Disabilities related to obesity and arthritis decrease women's quality of life during their senior years, according to research presented Saturday at the American Geriatrics Society's annual meeting in Chicago.

"While women tend to live longer than men, this study shows that they are at greater risk of living with disability and much of the excess disability is attributable to higher rates of obesity and arthritis," Dr. Heather Whitson from Duke University Medical Center, Durham, North Carolina who presented the study, noted in a statement.

Among 5,888 men and women older than 65 years enrolled in the Cardiovascular Health Study, Whitson and her colleagues found that women suffered up to two and a half times more disabilities than men of the same age. Higher rates of obesity and arthritis among these women explained up to 48 percent of the gender gap in disability.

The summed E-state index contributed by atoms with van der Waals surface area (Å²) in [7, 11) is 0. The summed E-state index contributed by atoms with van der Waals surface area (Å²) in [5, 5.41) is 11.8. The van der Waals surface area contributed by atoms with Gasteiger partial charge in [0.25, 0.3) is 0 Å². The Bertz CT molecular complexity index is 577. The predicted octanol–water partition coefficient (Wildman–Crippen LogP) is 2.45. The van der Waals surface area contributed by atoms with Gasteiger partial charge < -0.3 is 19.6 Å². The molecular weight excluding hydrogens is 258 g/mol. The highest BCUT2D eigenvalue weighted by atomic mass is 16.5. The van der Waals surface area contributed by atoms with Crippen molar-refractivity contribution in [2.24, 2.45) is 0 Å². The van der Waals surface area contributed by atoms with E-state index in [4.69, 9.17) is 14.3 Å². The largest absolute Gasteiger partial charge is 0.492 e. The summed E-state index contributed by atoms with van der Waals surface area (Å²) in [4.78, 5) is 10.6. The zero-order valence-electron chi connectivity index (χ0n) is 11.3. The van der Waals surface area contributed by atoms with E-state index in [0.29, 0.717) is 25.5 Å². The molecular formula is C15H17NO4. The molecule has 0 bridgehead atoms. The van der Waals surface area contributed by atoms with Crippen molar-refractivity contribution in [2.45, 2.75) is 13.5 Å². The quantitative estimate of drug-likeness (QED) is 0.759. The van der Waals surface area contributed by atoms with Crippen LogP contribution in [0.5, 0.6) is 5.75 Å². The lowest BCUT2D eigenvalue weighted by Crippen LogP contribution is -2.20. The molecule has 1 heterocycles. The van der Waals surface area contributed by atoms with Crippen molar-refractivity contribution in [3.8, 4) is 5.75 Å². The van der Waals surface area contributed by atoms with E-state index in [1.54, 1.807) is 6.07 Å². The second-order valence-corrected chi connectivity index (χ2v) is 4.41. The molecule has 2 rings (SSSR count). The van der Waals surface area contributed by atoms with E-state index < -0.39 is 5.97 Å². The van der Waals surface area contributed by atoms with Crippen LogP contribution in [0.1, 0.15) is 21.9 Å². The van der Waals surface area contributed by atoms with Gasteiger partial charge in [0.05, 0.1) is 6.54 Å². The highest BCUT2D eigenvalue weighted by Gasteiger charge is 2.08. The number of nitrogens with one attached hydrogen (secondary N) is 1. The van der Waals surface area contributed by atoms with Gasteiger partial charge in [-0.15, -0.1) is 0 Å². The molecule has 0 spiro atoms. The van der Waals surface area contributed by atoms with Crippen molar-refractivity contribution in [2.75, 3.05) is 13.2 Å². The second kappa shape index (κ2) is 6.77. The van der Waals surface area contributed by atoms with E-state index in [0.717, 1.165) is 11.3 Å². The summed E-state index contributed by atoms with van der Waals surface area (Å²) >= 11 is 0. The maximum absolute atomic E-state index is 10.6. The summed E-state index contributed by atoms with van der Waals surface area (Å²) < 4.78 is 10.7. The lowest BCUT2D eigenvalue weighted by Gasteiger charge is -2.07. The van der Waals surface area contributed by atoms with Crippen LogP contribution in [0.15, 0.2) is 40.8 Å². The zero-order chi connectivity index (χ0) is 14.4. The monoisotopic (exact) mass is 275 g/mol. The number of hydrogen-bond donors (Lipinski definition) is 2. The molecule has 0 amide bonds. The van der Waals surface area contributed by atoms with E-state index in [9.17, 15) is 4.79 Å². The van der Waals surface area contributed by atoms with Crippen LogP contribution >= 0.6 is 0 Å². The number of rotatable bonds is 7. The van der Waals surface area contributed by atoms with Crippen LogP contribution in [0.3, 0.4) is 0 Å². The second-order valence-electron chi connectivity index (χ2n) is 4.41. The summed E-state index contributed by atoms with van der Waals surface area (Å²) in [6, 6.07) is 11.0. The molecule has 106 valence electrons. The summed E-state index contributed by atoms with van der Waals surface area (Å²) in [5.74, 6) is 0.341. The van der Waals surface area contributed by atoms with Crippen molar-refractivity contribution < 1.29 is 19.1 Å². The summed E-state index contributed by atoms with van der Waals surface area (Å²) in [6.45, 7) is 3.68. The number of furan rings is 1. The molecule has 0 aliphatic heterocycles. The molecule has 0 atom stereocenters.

"This is important because it suggests that women's tendency to pack on extra pounds in their child-bearing and peri-menopausal years translates into loss of independence in their old age," Whitson added. "Preventing weight gain in young to middle-aged women may decrease disability burden in later years."

Dr. Harvey Jay Cohen, the study's lead investigator and director of Duke's Center for the Study of Aging and Human Development, said: "The findings of our study are more troubling when you consider the increasing rates of obesity among women. We need to help women make better decisions earlier in life."

In addition to obesity and arthritis, the study team found the women were much more likely than men to fracture a bone and suffer from vision problems and bronchitis. Men, on the other hand, were more likely to have emphysema, heart disease, congestive heart failure, stroke, diabetes and hearing problems. They were also more likely to have trouble walking due to narrowed leg arteries.

Researchers say that the next step is to see whether older women with disabilities related to obesity or arthritis regain function if they lose weight and get their arthritis pain under control.